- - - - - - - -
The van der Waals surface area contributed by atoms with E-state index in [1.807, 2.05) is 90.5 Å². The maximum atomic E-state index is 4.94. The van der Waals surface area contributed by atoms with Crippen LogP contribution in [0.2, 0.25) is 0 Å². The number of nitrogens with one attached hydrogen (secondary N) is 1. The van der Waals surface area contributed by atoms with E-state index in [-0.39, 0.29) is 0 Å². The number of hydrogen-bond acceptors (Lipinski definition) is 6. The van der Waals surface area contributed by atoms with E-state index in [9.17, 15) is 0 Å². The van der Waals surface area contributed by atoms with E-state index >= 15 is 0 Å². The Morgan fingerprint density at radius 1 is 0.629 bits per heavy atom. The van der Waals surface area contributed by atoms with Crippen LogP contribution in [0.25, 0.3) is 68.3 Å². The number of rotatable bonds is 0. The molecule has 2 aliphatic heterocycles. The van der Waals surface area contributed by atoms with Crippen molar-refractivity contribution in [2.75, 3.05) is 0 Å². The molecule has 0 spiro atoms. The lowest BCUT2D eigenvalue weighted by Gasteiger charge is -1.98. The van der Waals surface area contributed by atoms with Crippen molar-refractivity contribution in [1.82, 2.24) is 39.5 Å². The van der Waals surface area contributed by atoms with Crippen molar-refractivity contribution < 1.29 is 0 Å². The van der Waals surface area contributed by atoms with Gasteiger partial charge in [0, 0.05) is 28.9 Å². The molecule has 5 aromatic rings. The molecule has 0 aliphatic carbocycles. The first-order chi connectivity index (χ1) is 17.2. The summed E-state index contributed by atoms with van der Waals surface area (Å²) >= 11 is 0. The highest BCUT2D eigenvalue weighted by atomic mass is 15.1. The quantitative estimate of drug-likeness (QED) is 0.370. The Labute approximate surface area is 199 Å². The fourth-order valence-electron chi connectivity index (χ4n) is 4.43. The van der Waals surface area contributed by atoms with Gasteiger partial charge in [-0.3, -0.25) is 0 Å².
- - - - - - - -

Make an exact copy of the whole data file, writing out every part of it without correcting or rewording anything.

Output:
The van der Waals surface area contributed by atoms with E-state index in [1.807, 2.05) is 90.5 Å². The maximum atomic E-state index is 4.94. The van der Waals surface area contributed by atoms with Crippen LogP contribution in [0.2, 0.25) is 0 Å². The number of nitrogens with one attached hydrogen (secondary N) is 1. The van der Waals surface area contributed by atoms with E-state index in [-0.39, 0.29) is 0 Å². The number of hydrogen-bond acceptors (Lipinski definition) is 6. The van der Waals surface area contributed by atoms with E-state index in [9.17, 15) is 0 Å². The van der Waals surface area contributed by atoms with E-state index >= 15 is 0 Å². The Morgan fingerprint density at radius 1 is 0.629 bits per heavy atom. The van der Waals surface area contributed by atoms with Crippen LogP contribution in [0.25, 0.3) is 68.3 Å². The number of rotatable bonds is 0. The molecule has 2 aliphatic heterocycles. The van der Waals surface area contributed by atoms with Crippen molar-refractivity contribution in [2.75, 3.05) is 0 Å². The molecule has 0 spiro atoms. The lowest BCUT2D eigenvalue weighted by Gasteiger charge is -1.98. The van der Waals surface area contributed by atoms with Crippen molar-refractivity contribution in [1.82, 2.24) is 39.5 Å². The van der Waals surface area contributed by atoms with Crippen molar-refractivity contribution < 1.29 is 0 Å². The van der Waals surface area contributed by atoms with Gasteiger partial charge in [0, 0.05) is 28.9 Å². The molecule has 5 aromatic rings. The molecule has 0 aliphatic carbocycles. The first-order chi connectivity index (χ1) is 17.2. The summed E-state index contributed by atoms with van der Waals surface area (Å²) >= 11 is 0. The highest BCUT2D eigenvalue weighted by atomic mass is 15.1. The quantitative estimate of drug-likeness (QED) is 0.370. The Labute approximate surface area is 199 Å². The fourth-order valence-electron chi connectivity index (χ4n) is 4.43. The van der Waals surface area contributed by atoms with Gasteiger partial charge in [-0.3, -0.25) is 0 Å².